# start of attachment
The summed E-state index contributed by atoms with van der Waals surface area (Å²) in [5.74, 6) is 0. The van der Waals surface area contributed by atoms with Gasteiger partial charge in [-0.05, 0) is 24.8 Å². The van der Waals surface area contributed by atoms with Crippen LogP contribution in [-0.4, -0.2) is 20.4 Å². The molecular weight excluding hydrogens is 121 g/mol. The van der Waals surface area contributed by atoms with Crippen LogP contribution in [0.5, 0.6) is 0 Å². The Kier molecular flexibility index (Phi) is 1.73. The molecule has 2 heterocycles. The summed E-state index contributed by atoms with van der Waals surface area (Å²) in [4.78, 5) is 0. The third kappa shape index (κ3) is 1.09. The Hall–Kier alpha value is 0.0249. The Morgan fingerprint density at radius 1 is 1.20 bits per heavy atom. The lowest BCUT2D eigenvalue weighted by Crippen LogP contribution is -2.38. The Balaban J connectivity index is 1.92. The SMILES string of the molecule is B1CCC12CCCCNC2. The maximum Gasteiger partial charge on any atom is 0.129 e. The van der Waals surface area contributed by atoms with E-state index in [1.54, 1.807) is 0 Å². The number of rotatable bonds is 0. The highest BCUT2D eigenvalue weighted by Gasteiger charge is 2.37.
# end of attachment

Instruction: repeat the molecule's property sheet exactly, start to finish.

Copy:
The summed E-state index contributed by atoms with van der Waals surface area (Å²) in [5.74, 6) is 0. The van der Waals surface area contributed by atoms with Gasteiger partial charge in [-0.05, 0) is 24.8 Å². The van der Waals surface area contributed by atoms with Crippen LogP contribution in [-0.4, -0.2) is 20.4 Å². The molecular weight excluding hydrogens is 121 g/mol. The van der Waals surface area contributed by atoms with Crippen LogP contribution in [0.5, 0.6) is 0 Å². The Kier molecular flexibility index (Phi) is 1.73. The molecule has 2 heterocycles. The summed E-state index contributed by atoms with van der Waals surface area (Å²) in [4.78, 5) is 0. The third kappa shape index (κ3) is 1.09. The Hall–Kier alpha value is 0.0249. The Morgan fingerprint density at radius 1 is 1.20 bits per heavy atom. The lowest BCUT2D eigenvalue weighted by Crippen LogP contribution is -2.38. The Balaban J connectivity index is 1.92. The SMILES string of the molecule is B1CCC12CCCCNC2. The maximum Gasteiger partial charge on any atom is 0.129 e. The van der Waals surface area contributed by atoms with E-state index in [1.54, 1.807) is 0 Å². The number of rotatable bonds is 0. The highest BCUT2D eigenvalue weighted by Gasteiger charge is 2.37.